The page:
What impressed me more than anything about Bouchercon was the warm reception I received from a community of authors who had no doggone reason to be so damn warm and accepting. But there they were, the top mystery-thriller writers of our day, opening their arms to one and all.
I only knew a few of these folks when I arrived, but I left knowing most everyone. Because that was their way.
At Bouchercon you walk into the hotel lobby to find yourself swallowed into the bar scene where those you know introduce you to those you’ve only read or heard about. I arrived nervous, wondering who I might know, wondering if I would be accepted into a group whose members had paid their dues and earned the right to be there.
I stepped into that bar to encounter Alex/Brett/Cornelia/JT/James Scott Bell/Alan Jacobson/F. Paul Wilson/Christa Faust/Marcus Sakey/Sean Chercover/Lee Child/Rebecca Cantrell/Bobby McCue/Rebecca Cantrell/John Gilstrap/Matt Hilton/Naomi Hirahara/Jason Pinter/Howard Shrier/Kelli Stanley…you get the picture.
And everyone, every single one of them sang the praises of every other one of them, shared the stories of their successes and failures, shared the little tidbits of advice that had been shared with them by others or had been learned through their own hard luck efforts. And they listened to the stories of my successes and failures, nodding their heads, patting my shoulder occasionally, smiling or showing concern when appropriate.
Someone always arrived to take my hand, to guide me to someone they wanted me to meet. To someone influential, someone that might advance my career. Not a single author hoarded this information. They passed me eagerly, from hand to hand. As they did with everyone. I was not singled out. I was not the exception.
And the readers, and the fans, and the writers-yet-to-be-published were welcomed as well. In the same fashion. Everyone had access to everyone else, and everyone respected the boundaries of others.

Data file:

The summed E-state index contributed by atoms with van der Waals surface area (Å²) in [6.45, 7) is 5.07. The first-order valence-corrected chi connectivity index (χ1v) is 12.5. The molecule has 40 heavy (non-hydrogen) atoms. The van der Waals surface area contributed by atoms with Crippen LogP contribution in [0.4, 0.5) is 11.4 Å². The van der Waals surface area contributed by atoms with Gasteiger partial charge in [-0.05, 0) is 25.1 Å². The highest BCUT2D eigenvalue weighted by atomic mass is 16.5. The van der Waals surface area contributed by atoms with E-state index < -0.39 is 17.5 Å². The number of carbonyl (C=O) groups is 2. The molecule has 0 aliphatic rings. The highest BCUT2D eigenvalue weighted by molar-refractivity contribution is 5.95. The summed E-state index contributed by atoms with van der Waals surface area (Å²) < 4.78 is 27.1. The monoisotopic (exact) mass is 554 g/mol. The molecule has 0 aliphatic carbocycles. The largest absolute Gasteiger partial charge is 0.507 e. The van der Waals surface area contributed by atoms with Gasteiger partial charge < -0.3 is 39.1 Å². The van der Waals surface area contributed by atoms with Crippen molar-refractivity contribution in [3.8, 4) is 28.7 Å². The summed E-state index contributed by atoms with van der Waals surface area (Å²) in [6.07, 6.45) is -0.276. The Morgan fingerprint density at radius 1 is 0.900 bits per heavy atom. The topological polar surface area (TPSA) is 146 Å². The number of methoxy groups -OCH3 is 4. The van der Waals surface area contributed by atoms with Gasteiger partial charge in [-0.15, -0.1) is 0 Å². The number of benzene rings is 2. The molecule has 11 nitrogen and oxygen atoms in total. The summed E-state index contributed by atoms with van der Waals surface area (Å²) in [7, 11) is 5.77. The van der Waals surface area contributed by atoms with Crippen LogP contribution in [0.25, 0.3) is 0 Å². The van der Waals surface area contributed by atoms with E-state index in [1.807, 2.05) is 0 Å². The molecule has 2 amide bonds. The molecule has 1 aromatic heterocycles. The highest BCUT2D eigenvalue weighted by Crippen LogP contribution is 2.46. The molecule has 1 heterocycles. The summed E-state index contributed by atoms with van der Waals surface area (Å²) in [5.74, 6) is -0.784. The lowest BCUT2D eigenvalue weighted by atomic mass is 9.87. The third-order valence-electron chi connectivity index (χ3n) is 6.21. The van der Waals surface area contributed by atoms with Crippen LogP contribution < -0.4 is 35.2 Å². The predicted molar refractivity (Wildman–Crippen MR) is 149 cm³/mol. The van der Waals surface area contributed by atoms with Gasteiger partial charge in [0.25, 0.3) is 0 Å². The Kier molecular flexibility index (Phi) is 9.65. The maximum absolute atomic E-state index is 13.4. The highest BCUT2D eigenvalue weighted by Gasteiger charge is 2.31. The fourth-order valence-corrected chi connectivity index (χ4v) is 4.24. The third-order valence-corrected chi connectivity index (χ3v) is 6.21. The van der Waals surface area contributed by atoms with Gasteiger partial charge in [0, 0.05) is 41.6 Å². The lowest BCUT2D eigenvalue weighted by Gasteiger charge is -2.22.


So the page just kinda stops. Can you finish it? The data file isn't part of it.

A special treat for me was meeting some of the readers of our Murderati blog site. The warmth I felt when people like Allison introduced herself, reminding me of some of the things we’ve shared in past blogs, allowing me to get a glimpse into her world as a writer and lawyer in San Francisco. I can’t count how many times someone came up to me to say they read my posts on Murderati and that they had hoped to meet me at Bouchercon. The thing I wrote most commonly when signing my book was, “Thanks for your enthusiasm and warm smile.” Because everyone I met was enthusiastic, everyone had a warm smile.
“You sound like you’re at camp,” my wife said as I rat-a-tat described the events of my days.
“Camp, yes…” It was exactly like camp, without the tents and bugs and campfires and bad food. The camaraderie was the same. The silliness was there also, like the drunken 3:30 a.m. bar songs in the lobby of the Hyatt with shouts of “Shut the fuck up!” from a room somewhere around the tenth floor. Or Alexandra Sokoloff, Joe Konrath and others waltzing through the lobby in their bathing suits on the way to the hot tub, carrying a tray filled with beer. The security guys stopping by once in a while to tell them not to drown, saying that they didn’t mind at all so long as the bathers kept the riff-raff from other hotels from invading the pool (not knowing, of course, that none in Alex’s party had a room at the Hyatt).